Abstract: Debtera are Ethiopian Orthodox ritual specialists known for their advanced religious education, as well as for engaging in illicit magic. This article traces how their secret magical knowledge and practices emerge from the official Orthodox tradition. Yet, while drawing on this tradition, the debtera’s ritual repertoire also transgresses some of its central proscriptions. Transgression, in this context, does not abolish the boundaries it violates, but reinstates their legitimacy. This dynamic prompts debtera to engage in imaginative ethical reassessments of the unstable relationship between illicit knowledge and official tenets. Through their transgressive performances, debtera enable their clients to secretly address and actualise sinful desires that otherwise remain unacknowledged or are suppressed by the Ethiopian Orthodox Church. By examining this ritual management of covert desires, I conclude that the study of debtera’s secrecy illuminates fundamental complexities and contradictions in Ethiopian Orthodox sociality which operate beneath the surface of public moral discourse.
Over the past decades, biblical scholars have gradually become more aware of the importance of the social sciences for their own field. This has produced a steady flow of studies informed by work that was done in the fields of group formation psychology, the sociology of emerging movements and the sociology of religion, and historical anthropology. This volume offers the proceedings of a conference that brought together a number of expert biblical scholars, specialists of ancient religious practices, and proponents of an anthropological approach to ancient Christian and Greco-Roman religious tradition. It was the explicit purpose not to focus exclusively on purely methodological reflections, but to explore and evaluate how methodological concepts and constructs can be developed and then also checked in applying them on specific cases and topics that are typical for understanding earliest Christianity.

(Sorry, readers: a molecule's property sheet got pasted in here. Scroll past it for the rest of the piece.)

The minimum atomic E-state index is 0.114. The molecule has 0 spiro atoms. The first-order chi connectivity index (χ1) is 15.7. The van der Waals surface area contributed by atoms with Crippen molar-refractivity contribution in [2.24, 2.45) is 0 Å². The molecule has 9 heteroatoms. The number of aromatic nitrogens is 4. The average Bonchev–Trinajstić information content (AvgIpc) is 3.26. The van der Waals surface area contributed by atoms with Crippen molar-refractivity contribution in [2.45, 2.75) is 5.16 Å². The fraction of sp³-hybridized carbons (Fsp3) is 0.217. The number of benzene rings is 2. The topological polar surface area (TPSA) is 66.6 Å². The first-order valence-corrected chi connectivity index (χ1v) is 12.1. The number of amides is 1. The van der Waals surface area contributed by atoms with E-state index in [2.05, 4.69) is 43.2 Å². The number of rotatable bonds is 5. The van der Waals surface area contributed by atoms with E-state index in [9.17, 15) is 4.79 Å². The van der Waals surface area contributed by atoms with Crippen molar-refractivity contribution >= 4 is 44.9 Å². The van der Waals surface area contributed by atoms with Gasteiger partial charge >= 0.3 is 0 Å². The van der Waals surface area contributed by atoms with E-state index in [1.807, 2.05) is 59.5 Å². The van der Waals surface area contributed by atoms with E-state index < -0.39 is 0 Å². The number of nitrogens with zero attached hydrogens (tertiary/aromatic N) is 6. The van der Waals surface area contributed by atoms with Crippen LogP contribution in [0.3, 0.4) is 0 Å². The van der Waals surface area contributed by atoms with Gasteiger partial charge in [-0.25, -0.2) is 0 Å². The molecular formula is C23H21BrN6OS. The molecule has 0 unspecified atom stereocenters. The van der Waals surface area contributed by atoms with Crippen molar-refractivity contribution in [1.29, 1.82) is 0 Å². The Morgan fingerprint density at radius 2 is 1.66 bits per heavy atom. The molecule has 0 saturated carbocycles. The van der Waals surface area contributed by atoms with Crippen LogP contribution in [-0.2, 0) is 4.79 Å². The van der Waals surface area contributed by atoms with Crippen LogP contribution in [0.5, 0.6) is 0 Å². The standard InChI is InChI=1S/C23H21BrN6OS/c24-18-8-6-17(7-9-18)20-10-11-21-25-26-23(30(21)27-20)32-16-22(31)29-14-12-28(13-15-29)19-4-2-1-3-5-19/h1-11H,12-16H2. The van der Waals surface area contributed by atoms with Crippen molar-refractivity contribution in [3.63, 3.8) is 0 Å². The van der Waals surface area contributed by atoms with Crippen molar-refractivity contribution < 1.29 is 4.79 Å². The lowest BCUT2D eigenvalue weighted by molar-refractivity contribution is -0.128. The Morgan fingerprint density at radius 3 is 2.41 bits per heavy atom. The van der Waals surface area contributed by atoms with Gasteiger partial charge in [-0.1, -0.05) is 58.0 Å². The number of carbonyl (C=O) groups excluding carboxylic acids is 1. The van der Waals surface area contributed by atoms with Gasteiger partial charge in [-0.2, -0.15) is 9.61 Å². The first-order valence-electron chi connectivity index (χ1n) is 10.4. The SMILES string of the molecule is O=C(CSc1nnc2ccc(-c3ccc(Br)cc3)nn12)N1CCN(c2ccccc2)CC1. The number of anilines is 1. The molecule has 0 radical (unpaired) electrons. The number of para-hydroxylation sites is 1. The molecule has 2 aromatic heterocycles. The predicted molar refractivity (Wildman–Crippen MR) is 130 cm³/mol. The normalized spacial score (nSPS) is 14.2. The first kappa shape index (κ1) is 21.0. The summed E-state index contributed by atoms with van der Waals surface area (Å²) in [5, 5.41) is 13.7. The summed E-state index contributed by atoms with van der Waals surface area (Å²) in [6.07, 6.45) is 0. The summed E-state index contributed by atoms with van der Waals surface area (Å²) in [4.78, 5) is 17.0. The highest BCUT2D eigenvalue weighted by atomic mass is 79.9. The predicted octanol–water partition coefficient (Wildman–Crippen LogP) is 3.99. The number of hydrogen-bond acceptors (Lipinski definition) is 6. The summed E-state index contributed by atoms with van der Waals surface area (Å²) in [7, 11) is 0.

This article examines the performance practices of U.S. gospel magicians, evangelical Christians who convey religious messages with conjuring tricks. Emphatically denying that they possess supernatural powers and scrupulously avoiding effects that resemble biblical miracles, they take pains to present their tricks as unambiguously skillful performances intended to entertain, uplift, and instruct. When patterned on a Christian motif, otherwise self-referential magic tricks constitute a versatile signifying medium. Addressing the poetics of gospel magic in the setting of instructional workshops, this analysis explores a variety of ways performers utilize iconic resemblances between conjuring effects and Christian referents to produce complex and evocative expressions of faith. At the same time, they carefully manage signifiers of virtuosic agency that are intrinsic to the efficacy of gospel magic performance, but that also threaten to undermine their Christian message.